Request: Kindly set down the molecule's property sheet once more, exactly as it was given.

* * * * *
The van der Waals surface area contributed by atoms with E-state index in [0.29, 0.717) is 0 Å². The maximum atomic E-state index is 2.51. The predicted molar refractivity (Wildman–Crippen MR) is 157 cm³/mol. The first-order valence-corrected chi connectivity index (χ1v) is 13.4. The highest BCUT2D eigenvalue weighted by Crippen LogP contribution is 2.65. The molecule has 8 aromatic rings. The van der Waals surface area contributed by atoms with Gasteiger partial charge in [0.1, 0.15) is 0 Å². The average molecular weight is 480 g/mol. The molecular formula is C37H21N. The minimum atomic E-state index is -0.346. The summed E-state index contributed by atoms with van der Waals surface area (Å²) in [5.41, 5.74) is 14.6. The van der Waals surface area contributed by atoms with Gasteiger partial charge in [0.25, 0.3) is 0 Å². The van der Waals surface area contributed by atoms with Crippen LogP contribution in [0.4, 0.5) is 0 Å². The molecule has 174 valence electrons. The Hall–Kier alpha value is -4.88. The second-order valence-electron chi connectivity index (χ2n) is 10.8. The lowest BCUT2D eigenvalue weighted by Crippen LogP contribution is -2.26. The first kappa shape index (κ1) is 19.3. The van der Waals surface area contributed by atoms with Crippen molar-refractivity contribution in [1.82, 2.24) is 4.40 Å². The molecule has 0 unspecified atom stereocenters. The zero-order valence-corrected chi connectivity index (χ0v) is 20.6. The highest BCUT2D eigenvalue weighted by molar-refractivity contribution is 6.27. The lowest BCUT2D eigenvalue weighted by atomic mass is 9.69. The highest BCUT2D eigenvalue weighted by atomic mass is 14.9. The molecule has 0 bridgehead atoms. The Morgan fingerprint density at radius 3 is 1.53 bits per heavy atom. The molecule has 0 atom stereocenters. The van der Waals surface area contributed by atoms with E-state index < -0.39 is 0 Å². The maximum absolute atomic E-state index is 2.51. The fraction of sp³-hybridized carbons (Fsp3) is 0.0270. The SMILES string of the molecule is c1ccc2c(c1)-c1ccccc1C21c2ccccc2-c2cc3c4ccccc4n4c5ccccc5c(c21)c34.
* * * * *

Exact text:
The van der Waals surface area contributed by atoms with E-state index in [0.29, 0.717) is 0 Å². The maximum atomic E-state index is 2.51. The predicted molar refractivity (Wildman–Crippen MR) is 157 cm³/mol. The first-order valence-corrected chi connectivity index (χ1v) is 13.4. The highest BCUT2D eigenvalue weighted by Crippen LogP contribution is 2.65. The molecule has 8 aromatic rings. The van der Waals surface area contributed by atoms with Gasteiger partial charge in [0.1, 0.15) is 0 Å². The average molecular weight is 480 g/mol. The molecular formula is C37H21N. The minimum atomic E-state index is -0.346. The summed E-state index contributed by atoms with van der Waals surface area (Å²) in [5.41, 5.74) is 14.6. The van der Waals surface area contributed by atoms with Gasteiger partial charge in [0.25, 0.3) is 0 Å². The van der Waals surface area contributed by atoms with Crippen LogP contribution in [0.4, 0.5) is 0 Å². The molecule has 174 valence electrons. The Hall–Kier alpha value is -4.88. The second-order valence-electron chi connectivity index (χ2n) is 10.8. The lowest BCUT2D eigenvalue weighted by Crippen LogP contribution is -2.26. The first kappa shape index (κ1) is 19.3. The van der Waals surface area contributed by atoms with Crippen molar-refractivity contribution in [1.82, 2.24) is 4.40 Å². The molecule has 0 unspecified atom stereocenters. The zero-order valence-corrected chi connectivity index (χ0v) is 20.6. The highest BCUT2D eigenvalue weighted by molar-refractivity contribution is 6.27. The lowest BCUT2D eigenvalue weighted by atomic mass is 9.69. The highest BCUT2D eigenvalue weighted by atomic mass is 14.9. The molecule has 0 bridgehead atoms. The Morgan fingerprint density at radius 3 is 1.53 bits per heavy atom. The molecule has 0 atom stereocenters. The van der Waals surface area contributed by atoms with E-state index < -0.39 is 0 Å². The maximum absolute atomic E-state index is 2.51. The fraction of sp³-hybridized carbons (Fsp3) is 0.0270. The SMILES string of the molecule is c1ccc2c(c1)-c1ccccc1C21c2ccccc2-c2cc3c4ccccc4n4c5ccccc5c(c21)c34.